Editorial: The only thing Queenstown’s council did well – destroy the CBD

by Peter Newport - Feb 21, 2024


Our story this week detailing the closure of four well known central Queenstown restaurants, in the middle of a tourist and population boom, was pretty much the last dying gasp of Queenstown’s central business district.

There must be a secret document somewhere at the Queenstown Lakes District Council, in a large secret pile of documents, that is the blueprint for the destruction of the CBD.

But unlike many of those other secret plans (Lakeview, the arterial road, 516 Ladies Mile) this plan has been executed to near perfection.

Ratepayers are angry, tourists are frustrated, businesses are going under and even the chamber of commerce must be thinking of giving up and moving its offices out to Frankton. All that remains is for the tumbleweed trucks to arrive and spread their load across the empty streets.

But the QLDC does have one final flourish up their sleeve – Project Manawa. As if removing all the parking and closing off streets for mis-managed, never-ending over-budget 'shovel ready' vanity projects is not enough, our mates at the council want us to stump up $50 million (more likely to end up being $200 million) for a grand new council CBD HQ and civic precinct.

Figuring out that the more clever, complicated and risky the deal – the better – the council’s 'crazy risks' department has come up with a real killer deal for us. It’s riddled with unfathomable land swaps, development partnerships that become council (un)controlled organisations, construction rebates and 'rent back in perpetuity from the developer' agreements.

This latest piece of genius planning has cost a bargain $2 million (possibly at least double that 'official' number) and has taken more than ten years to assemble with no significant consultation that any of us can remember. It was all part of an expensive 'masterplan', worked on by Arrowtown consultants Rationale and designed to help secure the CBD as the cultural and financial centre of Queenstown.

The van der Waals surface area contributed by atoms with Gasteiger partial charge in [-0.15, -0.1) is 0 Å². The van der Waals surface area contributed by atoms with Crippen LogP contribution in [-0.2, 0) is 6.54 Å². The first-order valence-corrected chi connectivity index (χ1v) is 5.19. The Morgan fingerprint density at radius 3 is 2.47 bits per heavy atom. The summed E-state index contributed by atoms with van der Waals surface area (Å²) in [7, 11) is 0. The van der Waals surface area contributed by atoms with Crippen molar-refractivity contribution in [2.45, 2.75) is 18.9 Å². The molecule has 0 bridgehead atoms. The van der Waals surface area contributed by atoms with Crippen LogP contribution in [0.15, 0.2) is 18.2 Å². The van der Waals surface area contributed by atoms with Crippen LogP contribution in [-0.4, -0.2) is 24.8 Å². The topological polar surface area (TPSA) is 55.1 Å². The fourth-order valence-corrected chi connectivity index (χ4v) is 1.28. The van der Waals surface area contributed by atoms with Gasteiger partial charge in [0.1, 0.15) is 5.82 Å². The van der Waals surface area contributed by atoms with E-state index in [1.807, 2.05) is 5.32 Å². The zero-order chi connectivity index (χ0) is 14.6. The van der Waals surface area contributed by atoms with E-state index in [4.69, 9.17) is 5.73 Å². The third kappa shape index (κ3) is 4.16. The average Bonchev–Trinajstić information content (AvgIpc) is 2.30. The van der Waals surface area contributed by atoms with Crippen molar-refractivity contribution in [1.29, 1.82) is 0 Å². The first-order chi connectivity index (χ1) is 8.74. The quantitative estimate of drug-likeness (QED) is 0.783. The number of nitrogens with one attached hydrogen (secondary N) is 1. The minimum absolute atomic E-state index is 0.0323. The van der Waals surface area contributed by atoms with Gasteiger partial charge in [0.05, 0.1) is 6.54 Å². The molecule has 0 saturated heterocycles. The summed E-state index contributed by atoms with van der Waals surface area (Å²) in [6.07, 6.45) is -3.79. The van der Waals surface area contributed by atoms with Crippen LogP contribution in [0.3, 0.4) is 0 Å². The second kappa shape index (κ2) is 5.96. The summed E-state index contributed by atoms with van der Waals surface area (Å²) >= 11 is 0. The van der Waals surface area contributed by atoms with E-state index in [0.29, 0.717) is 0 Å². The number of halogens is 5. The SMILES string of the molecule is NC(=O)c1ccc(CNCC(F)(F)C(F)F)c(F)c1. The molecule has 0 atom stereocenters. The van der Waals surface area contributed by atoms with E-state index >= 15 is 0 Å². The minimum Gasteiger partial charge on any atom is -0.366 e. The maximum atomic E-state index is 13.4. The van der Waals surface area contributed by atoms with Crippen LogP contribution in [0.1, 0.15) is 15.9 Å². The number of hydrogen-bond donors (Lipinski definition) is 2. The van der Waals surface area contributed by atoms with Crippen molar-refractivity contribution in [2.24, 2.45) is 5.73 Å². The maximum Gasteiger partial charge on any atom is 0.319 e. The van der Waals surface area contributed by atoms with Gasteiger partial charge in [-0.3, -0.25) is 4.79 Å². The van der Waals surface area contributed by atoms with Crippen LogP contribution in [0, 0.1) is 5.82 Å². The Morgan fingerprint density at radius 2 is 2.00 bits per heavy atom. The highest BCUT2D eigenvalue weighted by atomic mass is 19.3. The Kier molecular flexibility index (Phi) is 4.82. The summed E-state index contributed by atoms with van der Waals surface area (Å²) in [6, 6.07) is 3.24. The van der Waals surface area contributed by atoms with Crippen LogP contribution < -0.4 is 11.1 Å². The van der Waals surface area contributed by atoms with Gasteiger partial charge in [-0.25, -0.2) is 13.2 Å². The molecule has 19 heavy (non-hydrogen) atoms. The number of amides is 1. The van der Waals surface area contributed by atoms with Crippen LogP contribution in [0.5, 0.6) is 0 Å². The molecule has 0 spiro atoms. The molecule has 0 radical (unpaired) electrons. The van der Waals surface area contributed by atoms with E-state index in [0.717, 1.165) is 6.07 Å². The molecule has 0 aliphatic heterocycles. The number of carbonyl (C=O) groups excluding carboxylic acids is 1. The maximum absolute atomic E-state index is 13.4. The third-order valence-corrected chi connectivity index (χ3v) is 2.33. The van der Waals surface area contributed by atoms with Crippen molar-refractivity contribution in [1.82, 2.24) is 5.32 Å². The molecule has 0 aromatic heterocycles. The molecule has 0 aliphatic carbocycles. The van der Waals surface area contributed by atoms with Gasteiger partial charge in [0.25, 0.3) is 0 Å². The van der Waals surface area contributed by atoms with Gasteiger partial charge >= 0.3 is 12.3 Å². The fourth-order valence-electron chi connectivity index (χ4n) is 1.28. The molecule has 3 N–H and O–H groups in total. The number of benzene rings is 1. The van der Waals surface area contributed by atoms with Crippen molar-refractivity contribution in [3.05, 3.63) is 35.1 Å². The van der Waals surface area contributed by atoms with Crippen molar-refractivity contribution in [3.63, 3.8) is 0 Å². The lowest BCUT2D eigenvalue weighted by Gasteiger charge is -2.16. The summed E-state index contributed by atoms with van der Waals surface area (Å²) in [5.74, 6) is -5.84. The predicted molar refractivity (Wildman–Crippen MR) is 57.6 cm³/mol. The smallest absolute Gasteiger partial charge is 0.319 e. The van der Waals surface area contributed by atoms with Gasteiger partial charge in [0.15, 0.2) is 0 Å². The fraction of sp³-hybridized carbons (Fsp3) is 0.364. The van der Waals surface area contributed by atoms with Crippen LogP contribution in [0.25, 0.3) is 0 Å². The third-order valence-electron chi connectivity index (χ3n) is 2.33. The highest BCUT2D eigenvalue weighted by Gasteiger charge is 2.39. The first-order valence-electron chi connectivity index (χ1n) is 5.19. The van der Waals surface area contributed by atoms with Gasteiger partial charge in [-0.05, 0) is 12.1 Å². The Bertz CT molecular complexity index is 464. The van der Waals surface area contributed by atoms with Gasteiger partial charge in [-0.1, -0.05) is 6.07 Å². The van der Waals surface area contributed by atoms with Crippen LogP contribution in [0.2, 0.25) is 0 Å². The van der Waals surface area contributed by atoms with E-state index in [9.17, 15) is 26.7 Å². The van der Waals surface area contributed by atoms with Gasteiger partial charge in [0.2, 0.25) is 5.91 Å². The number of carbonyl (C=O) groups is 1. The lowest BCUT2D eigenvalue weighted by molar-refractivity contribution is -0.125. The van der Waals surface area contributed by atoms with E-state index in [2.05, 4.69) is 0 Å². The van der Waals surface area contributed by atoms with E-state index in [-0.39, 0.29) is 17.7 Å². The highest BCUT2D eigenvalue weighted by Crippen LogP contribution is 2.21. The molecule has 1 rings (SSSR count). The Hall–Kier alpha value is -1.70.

Now that there’s really nothing much left of the CBD Project Manawa will have its work cut out.

Of course, around 100 percent of the community, including businesses, DQ, the chamber of commerce, and even four former mayors instantly recognised the insanity of Project Manawa. It’s too risky, too expensive, it’s in the wrong place and makes no sense at all. We all told the council that on Monday this week during the official hearing of submissions.

Naturally, based on past performance they’ll try and do it anyway and somehow not deliver clean disease-free water, effective public transport, a good roading system, environmentally-friendly waste collection and a sewerage system that does not smell and leak all the time.

Perhaps it really is time that somebody gave the commissioners a call and declared a local government emergency.

Otherwise, there’ll be nothing left to save.

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